In addition to the Ignatian Solidarity Network, attendees included alumni, faculty, staff, students, and parishioners from numerous Jesuit institutions from the region and beyond, including Saint Peter’s University, St. Aedan’s Parish, and St. Peter’s Preparatory School, all in Jersey City, NJ; Fordham University, St. Ignatius Loyola Church, and the Church of St. Francis Xavier, all in New York City; the Jesuits’ USA Northeast Province; the Jesuit Volunteer Corps; Georgetown University; and the University of Detroit Mercy, among others.
Fr. James Martin, S.J., author and editor-at-large at America Media, Fr. John Hyatt, S.J., parish administrator at St. Aedan’s, and David Stump, S.J., assistant to the rector of the Jesuit community at Saint Peter’s University, joined numerous Catholic priests and religious sisters present at the event.
Huge crowd of Catholic groups, hundreds of people, march to the Federal Building in Newark, NJ, with Cardinal Tobin @CardinalJWTobin to protest child detention by ICE on the #CatholicDayOfAction #Catholics4migrants #Endchilddetention @IGsolidarityNET @franciscannet pic.twitter.com/6CmMzFoiir
— James Martin, SJ (@JamesMartinSJ) September 4, 2019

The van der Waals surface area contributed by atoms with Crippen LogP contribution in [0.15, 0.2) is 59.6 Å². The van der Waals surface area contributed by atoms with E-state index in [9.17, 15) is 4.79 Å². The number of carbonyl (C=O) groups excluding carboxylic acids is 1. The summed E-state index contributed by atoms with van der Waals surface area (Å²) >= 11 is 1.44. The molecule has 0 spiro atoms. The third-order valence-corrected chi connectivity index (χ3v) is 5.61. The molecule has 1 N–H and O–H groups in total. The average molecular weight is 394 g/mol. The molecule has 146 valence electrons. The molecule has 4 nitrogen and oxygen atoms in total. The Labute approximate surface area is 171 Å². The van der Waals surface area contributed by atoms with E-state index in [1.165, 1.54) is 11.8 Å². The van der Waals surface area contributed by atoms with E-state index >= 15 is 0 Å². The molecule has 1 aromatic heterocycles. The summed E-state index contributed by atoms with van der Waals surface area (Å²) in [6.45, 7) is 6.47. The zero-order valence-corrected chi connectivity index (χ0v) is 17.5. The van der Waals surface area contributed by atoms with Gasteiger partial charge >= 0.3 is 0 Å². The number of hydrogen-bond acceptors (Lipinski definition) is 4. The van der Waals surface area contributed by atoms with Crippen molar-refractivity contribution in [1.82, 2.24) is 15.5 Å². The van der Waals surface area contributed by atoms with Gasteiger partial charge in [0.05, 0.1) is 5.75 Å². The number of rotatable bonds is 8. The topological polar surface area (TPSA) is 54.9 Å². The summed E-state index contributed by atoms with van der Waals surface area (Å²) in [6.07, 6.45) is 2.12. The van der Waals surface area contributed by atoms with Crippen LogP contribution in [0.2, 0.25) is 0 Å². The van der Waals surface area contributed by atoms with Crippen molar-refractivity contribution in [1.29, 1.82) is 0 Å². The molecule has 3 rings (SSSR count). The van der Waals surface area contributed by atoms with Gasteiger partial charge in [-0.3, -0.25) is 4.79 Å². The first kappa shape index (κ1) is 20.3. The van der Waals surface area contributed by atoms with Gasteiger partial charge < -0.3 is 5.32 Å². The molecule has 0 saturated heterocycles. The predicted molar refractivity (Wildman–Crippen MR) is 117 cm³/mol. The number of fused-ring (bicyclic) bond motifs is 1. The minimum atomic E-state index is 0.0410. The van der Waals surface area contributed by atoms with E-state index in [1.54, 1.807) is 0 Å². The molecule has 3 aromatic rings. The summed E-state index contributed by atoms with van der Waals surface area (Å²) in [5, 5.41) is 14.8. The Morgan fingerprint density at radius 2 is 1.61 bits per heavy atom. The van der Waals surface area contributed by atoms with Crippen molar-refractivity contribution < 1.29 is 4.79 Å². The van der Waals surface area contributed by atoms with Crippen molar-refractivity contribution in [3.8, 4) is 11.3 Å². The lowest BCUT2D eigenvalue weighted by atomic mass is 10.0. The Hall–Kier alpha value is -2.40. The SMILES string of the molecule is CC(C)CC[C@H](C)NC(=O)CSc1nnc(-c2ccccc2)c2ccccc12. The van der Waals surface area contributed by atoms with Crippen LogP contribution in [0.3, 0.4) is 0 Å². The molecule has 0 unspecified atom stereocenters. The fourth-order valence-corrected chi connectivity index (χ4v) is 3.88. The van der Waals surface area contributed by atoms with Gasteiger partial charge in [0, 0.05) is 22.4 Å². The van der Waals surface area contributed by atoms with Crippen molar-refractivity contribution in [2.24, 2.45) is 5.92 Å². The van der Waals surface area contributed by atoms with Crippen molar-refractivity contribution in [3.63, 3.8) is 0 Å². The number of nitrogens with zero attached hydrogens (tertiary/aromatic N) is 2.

Ignatian network institutions and individuals were invited to plan solidarity events in tandem with Catholic Day of Action. The Gonzaga Peace Club at Gonzaga College High School in Washington, D.C. hosted a prayer service for immigrant children with more than 300 students in attendance. The club also created prayer cards for use by teachers in religion classes throughout the day and used images and candles near the school’s chapel and in some classrooms to create reflective prayer spaces memorializing children who have died in U.S. immigration custody. Loyola Academy (Wilmette, IL) students Catherine Flannery and Grayson Pitt also planned a lunchtime prayer service for immigrant children in detention centers.In addition to Cardinal Tobin’s presence at the event, several bishops sent statements of support prior to the Catholic Day of Action. “In the light of the Gospel and Christian tradition, we recognize the face of Christ in each migrant and refugee, and so we must respond to these poor and vulnerable people just as we would to Jesus,” wrote Bishop Wilton D. Gregory of the Archdiocese of Washington. “However, the current legal system is clearly not adequate to the task of respecting the dignity of migrants and refugees or otherwise seeing to the humanitarian needs of innocent children and their families. We ourselves must do what we can to help, including raising public awareness to press for positive action by the authorities at the border, and by Congress and the Administration.”